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   Under an agreement between certain oil companies and the managing company
   of  Milan's Malpensa Airport, a joint venture was created under the  name
   DISMA  for  the installation and operation of equipment for  storing  jet
   fuel and transferring it to supply points on the site of the new airport.
   The  Commission  demanded,  and  has  obtained,  the  changes  needed  to
   guarantee  non-discriminatory access for the companies operating on  this
   market.

   The agreement envisages the creation on the site of the airport of a  new
   fixed aircraft-refuelling installation essentially comprising a fuel  and
   lubricant  depot  directly  linked via underground  pipelines  to  supply
   points.  This will enable fuel to be transferred direct from the  depot's
   reservoirs to the fuel tanks of aircraft by means of specially  installed
   pipelines  and  pumping  equipment without the  use  of  the  traditional
   tankers.  Once  it  has been completed, this equipment will be  the  only
   means of refuelling aircraft at the new airport.

   At  the  outset,  the  Commission  acknowledged  that  the  technological
   characteristics  of the DISMA installations would enable jet fuel  to  be
   stored and transported advantageously in terms of Community environmental
   legislation,  particularly  with  regard to traffic  and  air  pollution.
   Moreover, the advantages benefit not only the oil companies but also  the
   customer airlines and their users.

   However, the initial version of the agreements notified to the Commission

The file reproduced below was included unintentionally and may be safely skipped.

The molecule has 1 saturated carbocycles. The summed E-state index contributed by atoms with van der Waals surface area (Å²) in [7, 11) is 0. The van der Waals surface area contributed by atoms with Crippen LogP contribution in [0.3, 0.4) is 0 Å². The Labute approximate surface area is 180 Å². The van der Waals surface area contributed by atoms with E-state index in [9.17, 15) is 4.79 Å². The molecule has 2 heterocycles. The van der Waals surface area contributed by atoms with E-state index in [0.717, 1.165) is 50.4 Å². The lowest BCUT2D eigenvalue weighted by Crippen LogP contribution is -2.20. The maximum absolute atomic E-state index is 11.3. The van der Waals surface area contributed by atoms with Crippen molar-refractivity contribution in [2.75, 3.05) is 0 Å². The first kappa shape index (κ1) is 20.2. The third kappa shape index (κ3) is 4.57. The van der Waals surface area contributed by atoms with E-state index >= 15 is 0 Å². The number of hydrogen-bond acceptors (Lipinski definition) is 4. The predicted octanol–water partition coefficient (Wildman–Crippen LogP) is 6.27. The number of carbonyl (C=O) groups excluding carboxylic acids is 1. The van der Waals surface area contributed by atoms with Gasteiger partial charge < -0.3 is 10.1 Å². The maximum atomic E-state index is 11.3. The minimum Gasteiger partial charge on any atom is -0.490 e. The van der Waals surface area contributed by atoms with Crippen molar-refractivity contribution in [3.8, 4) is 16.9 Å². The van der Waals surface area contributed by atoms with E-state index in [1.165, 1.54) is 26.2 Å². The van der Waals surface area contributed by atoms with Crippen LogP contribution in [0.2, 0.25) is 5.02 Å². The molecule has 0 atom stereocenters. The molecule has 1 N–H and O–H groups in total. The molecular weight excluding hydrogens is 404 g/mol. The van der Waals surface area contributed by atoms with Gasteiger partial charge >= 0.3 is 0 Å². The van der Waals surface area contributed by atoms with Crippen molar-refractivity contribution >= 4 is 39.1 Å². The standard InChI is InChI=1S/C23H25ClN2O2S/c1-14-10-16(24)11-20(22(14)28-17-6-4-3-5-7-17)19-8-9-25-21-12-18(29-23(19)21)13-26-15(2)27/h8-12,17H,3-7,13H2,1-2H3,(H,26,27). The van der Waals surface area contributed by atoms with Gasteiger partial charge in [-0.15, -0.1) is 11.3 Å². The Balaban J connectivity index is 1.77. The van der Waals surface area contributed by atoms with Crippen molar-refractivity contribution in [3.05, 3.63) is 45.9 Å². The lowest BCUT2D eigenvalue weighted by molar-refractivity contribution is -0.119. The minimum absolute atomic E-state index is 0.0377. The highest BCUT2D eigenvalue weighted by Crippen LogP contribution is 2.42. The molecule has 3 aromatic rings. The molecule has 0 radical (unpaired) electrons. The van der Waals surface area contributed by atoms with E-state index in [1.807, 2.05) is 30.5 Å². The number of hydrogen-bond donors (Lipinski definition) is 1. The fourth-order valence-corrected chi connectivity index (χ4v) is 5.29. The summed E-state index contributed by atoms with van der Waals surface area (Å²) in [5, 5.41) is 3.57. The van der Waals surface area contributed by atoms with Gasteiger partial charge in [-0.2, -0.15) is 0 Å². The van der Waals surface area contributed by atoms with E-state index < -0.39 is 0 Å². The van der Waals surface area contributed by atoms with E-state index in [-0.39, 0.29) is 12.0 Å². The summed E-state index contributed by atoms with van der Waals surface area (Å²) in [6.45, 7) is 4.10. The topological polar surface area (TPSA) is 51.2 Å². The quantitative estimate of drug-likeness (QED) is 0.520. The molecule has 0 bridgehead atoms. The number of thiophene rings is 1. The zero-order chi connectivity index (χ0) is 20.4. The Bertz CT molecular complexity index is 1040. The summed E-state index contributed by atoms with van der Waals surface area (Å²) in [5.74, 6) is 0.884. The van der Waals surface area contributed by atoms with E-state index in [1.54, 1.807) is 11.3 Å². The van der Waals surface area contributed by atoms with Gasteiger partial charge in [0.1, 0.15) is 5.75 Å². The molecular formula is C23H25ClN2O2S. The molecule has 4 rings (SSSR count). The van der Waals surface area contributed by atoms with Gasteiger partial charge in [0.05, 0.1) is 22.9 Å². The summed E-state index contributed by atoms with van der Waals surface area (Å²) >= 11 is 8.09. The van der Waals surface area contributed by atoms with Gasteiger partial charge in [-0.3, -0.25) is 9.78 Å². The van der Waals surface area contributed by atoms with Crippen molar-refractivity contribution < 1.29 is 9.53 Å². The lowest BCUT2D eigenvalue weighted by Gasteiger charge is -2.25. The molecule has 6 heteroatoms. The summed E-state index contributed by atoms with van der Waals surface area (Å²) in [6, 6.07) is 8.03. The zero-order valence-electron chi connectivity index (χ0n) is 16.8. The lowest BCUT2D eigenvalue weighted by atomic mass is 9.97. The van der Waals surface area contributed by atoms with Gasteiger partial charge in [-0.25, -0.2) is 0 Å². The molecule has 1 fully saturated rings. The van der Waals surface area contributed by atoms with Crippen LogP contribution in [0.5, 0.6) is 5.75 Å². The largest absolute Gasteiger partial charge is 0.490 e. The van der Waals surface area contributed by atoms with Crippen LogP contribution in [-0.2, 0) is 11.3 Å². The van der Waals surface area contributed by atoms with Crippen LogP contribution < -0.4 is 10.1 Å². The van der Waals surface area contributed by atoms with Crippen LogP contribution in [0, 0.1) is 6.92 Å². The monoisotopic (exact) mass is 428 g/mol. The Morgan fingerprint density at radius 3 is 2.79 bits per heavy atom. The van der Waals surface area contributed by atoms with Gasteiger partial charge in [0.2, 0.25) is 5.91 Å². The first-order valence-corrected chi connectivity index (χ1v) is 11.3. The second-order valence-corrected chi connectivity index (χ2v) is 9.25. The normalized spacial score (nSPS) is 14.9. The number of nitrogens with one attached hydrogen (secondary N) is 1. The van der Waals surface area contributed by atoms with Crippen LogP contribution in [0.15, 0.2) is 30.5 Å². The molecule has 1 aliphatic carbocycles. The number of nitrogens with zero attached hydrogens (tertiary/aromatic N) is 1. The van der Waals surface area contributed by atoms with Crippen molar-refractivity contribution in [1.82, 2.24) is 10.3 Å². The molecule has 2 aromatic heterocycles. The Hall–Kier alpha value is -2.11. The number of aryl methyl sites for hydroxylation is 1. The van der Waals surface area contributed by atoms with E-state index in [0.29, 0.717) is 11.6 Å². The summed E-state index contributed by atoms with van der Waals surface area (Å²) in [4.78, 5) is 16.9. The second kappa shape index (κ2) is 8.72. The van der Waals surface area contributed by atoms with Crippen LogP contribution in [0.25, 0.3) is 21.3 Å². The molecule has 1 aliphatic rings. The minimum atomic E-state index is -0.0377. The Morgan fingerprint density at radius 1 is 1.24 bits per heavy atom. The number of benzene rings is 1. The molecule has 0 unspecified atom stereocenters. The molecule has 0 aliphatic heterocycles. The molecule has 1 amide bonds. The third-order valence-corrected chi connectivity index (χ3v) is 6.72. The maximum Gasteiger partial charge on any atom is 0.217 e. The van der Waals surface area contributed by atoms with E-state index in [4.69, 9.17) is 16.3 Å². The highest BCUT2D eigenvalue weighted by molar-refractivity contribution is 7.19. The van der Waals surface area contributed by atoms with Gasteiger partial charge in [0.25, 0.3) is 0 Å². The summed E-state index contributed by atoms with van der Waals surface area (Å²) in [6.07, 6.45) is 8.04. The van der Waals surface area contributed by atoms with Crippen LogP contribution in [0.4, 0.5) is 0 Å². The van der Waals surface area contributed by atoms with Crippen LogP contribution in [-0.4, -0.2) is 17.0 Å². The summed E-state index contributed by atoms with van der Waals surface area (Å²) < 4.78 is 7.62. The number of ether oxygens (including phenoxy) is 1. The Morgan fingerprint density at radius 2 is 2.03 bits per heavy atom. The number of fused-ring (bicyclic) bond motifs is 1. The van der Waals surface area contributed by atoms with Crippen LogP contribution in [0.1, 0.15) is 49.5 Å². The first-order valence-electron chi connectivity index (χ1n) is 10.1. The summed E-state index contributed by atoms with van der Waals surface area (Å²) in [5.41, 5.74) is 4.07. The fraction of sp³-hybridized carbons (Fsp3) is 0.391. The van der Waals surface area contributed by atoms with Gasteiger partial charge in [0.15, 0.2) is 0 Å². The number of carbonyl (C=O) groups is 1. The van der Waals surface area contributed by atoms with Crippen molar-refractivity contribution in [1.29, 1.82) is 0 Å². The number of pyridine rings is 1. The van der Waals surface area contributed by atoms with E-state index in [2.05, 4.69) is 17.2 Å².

contained  clauses preventing non-DISMA companies from having  access  on
   non-discriminatory terms to the joint venture's services.  For one thing,
   the  almost  insurmountable obstacles making impossible in  practice  the
   transfer of holdings in DISMA to third parties prevented the latter  from
   gaining  access to the market.  The founding members had also  agreed  to
   impose  significantly  higher  charges  on  non-members.  Some  users  of
   DISMA's  installations  and services were thus forced to  accept  unequal
   conditions for equivalent services, and this placed them at a competitive
   disadvantage.

   In  view  of the foregoing considerations, and given the  more  important
   role  that  Milan  Malpensa  Airport is likely to  play  as  regards  air
   transport   in  the  Community,  a  sector  which  is   gradually   being
   liberalized,  the  Commission  initiated  proceedings  with  a  view   to
   eliminating these unjustified barriers to access and ensuring  neutrality
   and  equality  of treatment for all users of  DISMA's  installations,  it
   being borne in mind that all oil companies, whether or not members of the
   joint venture, have to use these installations to supply their customers.
   The  members of DISMA have therefore proposed a uniform  tariff  although
   actual charges are on a sliding scale according to the quantities of  jet
   fuel supplied.  The principle of a sliding scale can indeed be  justified
   by the existence of fixed costs associated with the services supplied  to
   each customer.

   The parties to the agreement have finally agreed that access by firms not
   participating  in  the  capital  of DISMA  should  be  made  easier  once
   Malpensa's static refuelling system is operational.

   The  Commission takes the view that the agreements concerning  the  DISMA
   joint venture are now compatible with the common market.  Accordingly, it
   has adopted a favourable position in their regard and has terminated  the
   proceedings it initiated earlier.

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